Renewable energy passes coal; advocates say it's just the beginning
Renewable energy reached a major milestone in 2019, when the non-polluting power sources surpassed coal in electricity generation for the first time in 130 years, according to a U.S. Energy Information Administration report released in May.
Before 1885, coal, according to the EIA, was outpaced by wood — renewable if far from clean — to in generation of steam power.
Now researchers say that the U.S. can derive 90% of its electricity from carbon-free sources by 2035, a trend that could have a major impact on the municipal bond industry and public policy. The 2035 target is 15 years ahead of current projections from advocates of green energy.
“We’re talking about the ability to achieve near-100% clean electricity by 2035, in half the time most people are talking about,” said David Wooley, professor at the University of California Berkeley Goldman School of Public Policy. “However, this outcome isn’t possible without strong policy changes and our hope is this report can help inform the dialogue on federal, state, and corporate policies needed to achieve it.”
Research in the 2035 Report: Plummeting Solar, Wind, and Battery Costs Can Accelerate Our Clean Energy Future examines economic impacts as well as environmental.
Rapid buildout of additional renewable energy would bring $1.7 trillion of investment into the economy and increase energy sector jobs by up to 530,000 per year through 2035, across all regions of the U.S., without raising consumer bills, the study says. Delivering 90% clean electricity by 2035 also avoids $1.2 trillion in environmental and health costs through 2050 by reducing damages from air pollution and carbon emissions, according to the study.
The scenario outlined in the report may face a decision point in November. President Trump is the leading advocate of coal production in the U.S. and has issued orders to reduce enforcement of environmental rules.
A year ago, Trump’s Environmental Protection Agency administrator Andrew Wheeler announced the Affordable Clean Energy Plan, backed by the coal industry and designed to replace the Obama Administration’s Clean Power Plan of 2015.
It hasn't stopped coal's steady decline. Much of that coal consumption has been replaced by inexpensive natural gas, but that's not the entire story — 2019 was the first year in which coal’s diminishing share of the power market fell below that of renewable energy sources such as wind, solar and hydro.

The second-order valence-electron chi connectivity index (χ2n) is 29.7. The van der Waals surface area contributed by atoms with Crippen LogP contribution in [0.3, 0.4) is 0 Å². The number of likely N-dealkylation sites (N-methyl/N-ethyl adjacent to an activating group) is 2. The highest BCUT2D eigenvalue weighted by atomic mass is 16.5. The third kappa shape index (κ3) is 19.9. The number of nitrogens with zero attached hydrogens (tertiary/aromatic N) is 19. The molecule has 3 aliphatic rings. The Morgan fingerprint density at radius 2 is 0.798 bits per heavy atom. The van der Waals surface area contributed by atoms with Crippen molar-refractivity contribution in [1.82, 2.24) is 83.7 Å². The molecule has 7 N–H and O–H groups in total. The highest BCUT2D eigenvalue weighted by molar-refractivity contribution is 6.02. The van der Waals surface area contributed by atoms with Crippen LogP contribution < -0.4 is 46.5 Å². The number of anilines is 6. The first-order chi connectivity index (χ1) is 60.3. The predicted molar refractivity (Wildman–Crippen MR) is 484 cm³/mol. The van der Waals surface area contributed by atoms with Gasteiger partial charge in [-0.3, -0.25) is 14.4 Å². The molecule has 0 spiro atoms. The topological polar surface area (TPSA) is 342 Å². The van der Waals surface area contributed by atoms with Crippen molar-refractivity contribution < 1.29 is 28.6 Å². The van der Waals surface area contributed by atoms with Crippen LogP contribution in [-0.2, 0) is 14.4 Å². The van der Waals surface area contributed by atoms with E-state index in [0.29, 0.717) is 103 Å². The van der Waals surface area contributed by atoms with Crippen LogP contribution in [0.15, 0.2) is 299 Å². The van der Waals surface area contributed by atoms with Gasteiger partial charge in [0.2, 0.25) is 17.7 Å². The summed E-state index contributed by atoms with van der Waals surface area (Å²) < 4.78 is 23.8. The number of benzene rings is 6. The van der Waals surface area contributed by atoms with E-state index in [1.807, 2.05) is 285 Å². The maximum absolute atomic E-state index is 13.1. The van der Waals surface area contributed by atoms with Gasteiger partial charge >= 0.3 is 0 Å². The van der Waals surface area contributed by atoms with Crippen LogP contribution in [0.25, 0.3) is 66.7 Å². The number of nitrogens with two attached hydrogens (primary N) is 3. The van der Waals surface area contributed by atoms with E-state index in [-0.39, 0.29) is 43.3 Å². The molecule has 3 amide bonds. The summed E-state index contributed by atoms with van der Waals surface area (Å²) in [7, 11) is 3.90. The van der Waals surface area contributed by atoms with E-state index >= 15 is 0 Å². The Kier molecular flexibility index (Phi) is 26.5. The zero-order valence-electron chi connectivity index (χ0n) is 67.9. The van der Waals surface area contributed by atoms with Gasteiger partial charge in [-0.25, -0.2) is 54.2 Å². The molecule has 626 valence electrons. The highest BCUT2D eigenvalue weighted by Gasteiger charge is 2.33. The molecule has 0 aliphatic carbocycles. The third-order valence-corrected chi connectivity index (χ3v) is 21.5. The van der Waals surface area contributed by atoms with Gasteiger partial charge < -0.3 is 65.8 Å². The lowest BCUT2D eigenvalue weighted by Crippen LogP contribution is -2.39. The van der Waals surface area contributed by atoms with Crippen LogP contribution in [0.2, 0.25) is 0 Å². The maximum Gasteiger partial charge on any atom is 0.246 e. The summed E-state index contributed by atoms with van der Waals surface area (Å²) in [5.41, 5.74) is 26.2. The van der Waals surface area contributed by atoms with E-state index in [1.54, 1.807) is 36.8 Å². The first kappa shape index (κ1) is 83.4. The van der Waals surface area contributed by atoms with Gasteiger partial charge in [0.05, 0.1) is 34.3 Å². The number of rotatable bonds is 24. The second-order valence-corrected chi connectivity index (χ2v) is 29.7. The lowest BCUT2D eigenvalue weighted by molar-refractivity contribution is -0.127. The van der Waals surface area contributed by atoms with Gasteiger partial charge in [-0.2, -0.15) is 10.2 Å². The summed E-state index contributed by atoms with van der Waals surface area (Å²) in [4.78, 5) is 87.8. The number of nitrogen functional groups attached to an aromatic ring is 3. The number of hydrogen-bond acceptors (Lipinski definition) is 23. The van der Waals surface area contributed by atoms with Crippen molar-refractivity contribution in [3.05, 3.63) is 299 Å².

Coal could make up as little as 11% of U.S. power generation by 2030 based on scheduled and likely coal retirements alone, according to Moody’s Investors Service. Morgan Stanley projected under a base-case scenario that coal-fired electricity will decline from 27% of the total U.S. power mix in 2018 to just 8% by 2030.
"We expect ongoing secular decline in the demand for coal, accelerated by the economic fallout from the global outbreaks of COVID-19, will persist in the early 2020s,” Moody's analyst Benjamin Nelson wrote after the EIA report came out.
In July 2019, the Electrical Reliability Council of Texas (ERCOT) reported that wind had met 22% of the state's electrical needs for the year, surpassing coal, which provided 21% of total electricity.
Electric utilities operating in Texas, mostly investor-owned, are shifting toward renewables. In 2013 utilities completed a $6.9 billion Competitive Renewable Energy Zone project that brought wind energy from West Texas to population centers in East Texas. The nearly 3,600 miles of transmission lines can carry 18,500 megawatts of wind power across the ERCOT grid, allowing a 50% increase in wind power.
The Berkeley report cited economic benefits from a renewable energy push.
“In a slack labor market, such as the one that Americans may experience in the coming years owing to a contracting economy, a clean energy buildout could be a key part of the economic recovery,” the report said, agreeing with Biden’s view of the sector.
U.S. House Democrats have been pushing legislation for paycheck protection and extension of tax credits for the renewable energy sector.
Democratic presidential candidate Joe Biden has embraced the so-called “Green New Deal” and pledged to set a goal of 100% renewable energy by 2050.